Exhibition: 100 First Women Portraits by Anita Corbin
Yesterday afternoon I braved the ravages of Storm Dennis to go and see 100 First Woman, an exhibition of photographs by Anita Corbin that had opened at Brighton Museum and Art Gallery the previous day. All 100 portraits were printed at the same large dimensions and were aligned for the most part in a single row, with occasional short breaks of two parallel rows and one or two breaks of three parallel rows.
As I examined these images of women who had been firsts in a wide variety of fields – from parliament, the military and the law through business and commerce to the arts and sports – I felt simultaneously inspired by their individual achievements and appalled to think how recently these invisible barriers have been broken down. In this respect I feel the project is very successful in highlighting the obstacles that women still face in reaching the top in many areas of human endeavour.
From a technical perspective, I noticed that all or nearly all of the portraits used differential focus but that a significant proportion had the sharpest focus not on the subject’s face but on their clothing or shoulders or hands. The images were made over a ten-year period, and I noticed that there was a higher prevalence of the sharpest focus being not on the face in those with a date of around 2010 or earlier, although it was also the case in a smaller proportion of the later images. It is possible of course that the non-face focal points were deliberately chosen, a point I did consider while examining the images, but for me the ones where the face, and in particular the eyes, were sharpest were the most compelling. A copy of the accompanying book was available for perusal and I did note that this issue was not as noticeable in the book images, so perhaps it is also the result of the portraits being printed at such a large size.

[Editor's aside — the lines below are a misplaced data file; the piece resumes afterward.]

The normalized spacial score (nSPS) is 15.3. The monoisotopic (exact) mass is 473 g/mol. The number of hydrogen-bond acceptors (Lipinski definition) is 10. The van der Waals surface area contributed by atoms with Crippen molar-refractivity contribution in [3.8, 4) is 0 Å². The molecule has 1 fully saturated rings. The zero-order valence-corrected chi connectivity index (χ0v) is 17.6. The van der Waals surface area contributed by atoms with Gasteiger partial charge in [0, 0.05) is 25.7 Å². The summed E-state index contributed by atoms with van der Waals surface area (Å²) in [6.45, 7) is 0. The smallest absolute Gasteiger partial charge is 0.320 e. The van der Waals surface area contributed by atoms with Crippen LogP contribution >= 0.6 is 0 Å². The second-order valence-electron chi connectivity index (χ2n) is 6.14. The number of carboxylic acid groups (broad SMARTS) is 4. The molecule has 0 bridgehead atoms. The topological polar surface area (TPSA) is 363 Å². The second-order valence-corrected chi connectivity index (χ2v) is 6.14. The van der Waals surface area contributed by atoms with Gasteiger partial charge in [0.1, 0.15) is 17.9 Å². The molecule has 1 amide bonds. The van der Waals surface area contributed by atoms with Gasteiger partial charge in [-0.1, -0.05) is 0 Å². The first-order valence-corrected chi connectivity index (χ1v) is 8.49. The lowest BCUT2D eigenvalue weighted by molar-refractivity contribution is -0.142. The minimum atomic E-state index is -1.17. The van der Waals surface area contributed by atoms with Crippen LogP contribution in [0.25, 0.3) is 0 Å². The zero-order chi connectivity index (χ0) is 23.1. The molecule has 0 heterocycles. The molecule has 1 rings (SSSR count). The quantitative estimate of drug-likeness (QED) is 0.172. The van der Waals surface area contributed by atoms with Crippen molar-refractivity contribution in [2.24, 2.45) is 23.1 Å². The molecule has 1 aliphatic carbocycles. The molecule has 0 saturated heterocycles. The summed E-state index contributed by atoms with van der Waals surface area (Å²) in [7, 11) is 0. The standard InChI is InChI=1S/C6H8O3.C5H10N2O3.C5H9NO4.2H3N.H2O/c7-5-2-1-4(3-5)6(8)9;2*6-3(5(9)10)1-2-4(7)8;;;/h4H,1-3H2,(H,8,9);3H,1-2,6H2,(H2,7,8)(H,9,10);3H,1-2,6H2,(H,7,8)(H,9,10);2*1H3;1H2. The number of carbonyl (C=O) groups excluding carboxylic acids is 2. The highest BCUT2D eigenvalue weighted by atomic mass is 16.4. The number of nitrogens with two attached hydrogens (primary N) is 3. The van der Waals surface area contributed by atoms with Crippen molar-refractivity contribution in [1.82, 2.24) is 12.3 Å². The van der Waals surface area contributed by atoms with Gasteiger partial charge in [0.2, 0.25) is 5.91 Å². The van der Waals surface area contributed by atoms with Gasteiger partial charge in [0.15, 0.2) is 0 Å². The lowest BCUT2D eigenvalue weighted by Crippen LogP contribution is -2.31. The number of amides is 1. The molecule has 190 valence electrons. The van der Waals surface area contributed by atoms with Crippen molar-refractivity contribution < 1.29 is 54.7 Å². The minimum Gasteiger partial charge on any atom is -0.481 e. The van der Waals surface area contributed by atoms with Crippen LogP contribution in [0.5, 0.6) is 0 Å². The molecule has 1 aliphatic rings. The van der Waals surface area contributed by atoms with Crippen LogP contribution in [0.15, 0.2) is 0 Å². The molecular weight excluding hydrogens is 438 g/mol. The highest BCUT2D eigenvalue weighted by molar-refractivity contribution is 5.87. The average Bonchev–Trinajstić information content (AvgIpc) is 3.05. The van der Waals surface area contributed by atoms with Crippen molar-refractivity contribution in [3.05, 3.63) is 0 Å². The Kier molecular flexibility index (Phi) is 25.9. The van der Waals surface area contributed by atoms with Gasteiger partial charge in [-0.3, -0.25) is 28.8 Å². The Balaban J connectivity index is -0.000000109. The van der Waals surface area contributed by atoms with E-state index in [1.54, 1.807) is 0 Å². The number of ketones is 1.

Whether or not the artist intended these off-face focal points, I found it very useful to have my attention drawn to the issue, because it reminded me that if I want my own images to be focused at a specific point I need to make certain that they are, and not just rely on autofocus to find the point for me.